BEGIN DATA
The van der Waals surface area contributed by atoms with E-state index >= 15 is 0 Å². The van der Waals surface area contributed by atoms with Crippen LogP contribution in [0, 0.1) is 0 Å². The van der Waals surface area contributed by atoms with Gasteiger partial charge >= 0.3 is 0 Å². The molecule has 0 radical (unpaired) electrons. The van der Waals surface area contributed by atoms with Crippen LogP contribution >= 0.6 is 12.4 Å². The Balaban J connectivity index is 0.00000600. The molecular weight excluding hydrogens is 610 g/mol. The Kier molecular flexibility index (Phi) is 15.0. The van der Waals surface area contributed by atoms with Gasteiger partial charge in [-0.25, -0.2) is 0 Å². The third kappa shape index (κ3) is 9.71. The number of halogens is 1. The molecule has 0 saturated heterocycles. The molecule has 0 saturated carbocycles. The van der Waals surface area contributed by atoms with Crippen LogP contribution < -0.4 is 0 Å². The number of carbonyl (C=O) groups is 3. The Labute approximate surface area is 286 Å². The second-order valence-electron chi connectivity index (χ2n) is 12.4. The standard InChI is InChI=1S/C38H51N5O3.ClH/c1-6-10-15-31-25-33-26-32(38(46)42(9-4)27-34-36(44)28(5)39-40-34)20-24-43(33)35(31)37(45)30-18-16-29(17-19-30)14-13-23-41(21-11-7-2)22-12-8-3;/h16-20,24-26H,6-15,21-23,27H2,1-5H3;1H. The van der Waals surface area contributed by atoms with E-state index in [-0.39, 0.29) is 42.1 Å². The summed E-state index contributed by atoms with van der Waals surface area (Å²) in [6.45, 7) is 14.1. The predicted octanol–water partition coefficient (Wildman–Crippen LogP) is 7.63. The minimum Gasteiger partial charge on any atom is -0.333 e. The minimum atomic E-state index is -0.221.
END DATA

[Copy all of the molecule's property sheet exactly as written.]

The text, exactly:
The van der Waals surface area contributed by atoms with E-state index >= 15 is 0 Å². The van der Waals surface area contributed by atoms with Crippen LogP contribution in [0, 0.1) is 0 Å². The van der Waals surface area contributed by atoms with Gasteiger partial charge >= 0.3 is 0 Å². The molecule has 0 radical (unpaired) electrons. The van der Waals surface area contributed by atoms with Crippen LogP contribution >= 0.6 is 12.4 Å². The Balaban J connectivity index is 0.00000600. The molecular weight excluding hydrogens is 610 g/mol. The Kier molecular flexibility index (Phi) is 15.0. The van der Waals surface area contributed by atoms with Gasteiger partial charge in [-0.25, -0.2) is 0 Å². The third kappa shape index (κ3) is 9.71. The number of halogens is 1. The molecule has 0 saturated heterocycles. The molecule has 0 saturated carbocycles. The van der Waals surface area contributed by atoms with Crippen LogP contribution < -0.4 is 0 Å². The number of carbonyl (C=O) groups is 3. The Labute approximate surface area is 286 Å². The second-order valence-electron chi connectivity index (χ2n) is 12.4. The standard InChI is InChI=1S/C38H51N5O3.ClH/c1-6-10-15-31-25-33-26-32(38(46)42(9-4)27-34-36(44)28(5)39-40-34)20-24-43(33)35(31)37(45)30-18-16-29(17-19-30)14-13-23-41(21-11-7-2)22-12-8-3;/h16-20,24-26H,6-15,21-23,27H2,1-5H3;1H. The van der Waals surface area contributed by atoms with E-state index in [-0.39, 0.29) is 42.1 Å². The summed E-state index contributed by atoms with van der Waals surface area (Å²) in [6.45, 7) is 14.1. The predicted octanol–water partition coefficient (Wildman–Crippen LogP) is 7.63. The minimum Gasteiger partial charge on any atom is -0.333 e. The minimum atomic E-state index is -0.221.